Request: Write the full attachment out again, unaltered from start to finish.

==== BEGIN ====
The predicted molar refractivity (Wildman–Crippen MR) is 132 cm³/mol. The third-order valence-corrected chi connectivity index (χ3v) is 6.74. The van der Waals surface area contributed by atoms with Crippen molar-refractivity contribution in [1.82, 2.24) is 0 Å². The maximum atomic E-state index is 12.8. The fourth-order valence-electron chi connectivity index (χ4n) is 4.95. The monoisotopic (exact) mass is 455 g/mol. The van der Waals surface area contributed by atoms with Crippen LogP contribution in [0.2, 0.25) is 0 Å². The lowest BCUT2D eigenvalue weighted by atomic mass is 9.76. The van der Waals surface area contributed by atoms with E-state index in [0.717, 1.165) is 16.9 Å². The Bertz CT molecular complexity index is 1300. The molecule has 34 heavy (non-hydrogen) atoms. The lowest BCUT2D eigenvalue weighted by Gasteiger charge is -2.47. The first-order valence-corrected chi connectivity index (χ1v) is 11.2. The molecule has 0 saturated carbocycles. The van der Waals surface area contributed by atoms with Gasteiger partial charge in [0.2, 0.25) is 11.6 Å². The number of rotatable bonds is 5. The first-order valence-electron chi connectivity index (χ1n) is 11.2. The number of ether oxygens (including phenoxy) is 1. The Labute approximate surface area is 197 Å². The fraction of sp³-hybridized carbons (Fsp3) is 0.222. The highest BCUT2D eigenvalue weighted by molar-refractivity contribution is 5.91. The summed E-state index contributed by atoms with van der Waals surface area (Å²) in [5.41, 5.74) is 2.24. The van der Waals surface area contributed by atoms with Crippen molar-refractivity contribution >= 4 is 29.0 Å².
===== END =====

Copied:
The predicted molar refractivity (Wildman–Crippen MR) is 132 cm³/mol. The third-order valence-corrected chi connectivity index (χ3v) is 6.74. The van der Waals surface area contributed by atoms with Crippen molar-refractivity contribution in [1.82, 2.24) is 0 Å². The maximum atomic E-state index is 12.8. The fourth-order valence-electron chi connectivity index (χ4n) is 4.95. The monoisotopic (exact) mass is 455 g/mol. The van der Waals surface area contributed by atoms with Crippen LogP contribution in [0.2, 0.25) is 0 Å². The lowest BCUT2D eigenvalue weighted by atomic mass is 9.76. The van der Waals surface area contributed by atoms with E-state index in [0.717, 1.165) is 16.9 Å². The Bertz CT molecular complexity index is 1300. The molecule has 34 heavy (non-hydrogen) atoms. The lowest BCUT2D eigenvalue weighted by Gasteiger charge is -2.47. The first-order valence-corrected chi connectivity index (χ1v) is 11.2. The molecule has 0 saturated carbocycles. The van der Waals surface area contributed by atoms with Gasteiger partial charge in [0.2, 0.25) is 11.6 Å². The number of rotatable bonds is 5. The first-order valence-electron chi connectivity index (χ1n) is 11.2. The number of ether oxygens (including phenoxy) is 1. The Labute approximate surface area is 197 Å². The fraction of sp³-hybridized carbons (Fsp3) is 0.222. The highest BCUT2D eigenvalue weighted by molar-refractivity contribution is 5.91. The summed E-state index contributed by atoms with van der Waals surface area (Å²) in [5.41, 5.74) is 2.24. The van der Waals surface area contributed by atoms with Crippen molar-refractivity contribution >= 4 is 29.0 Å².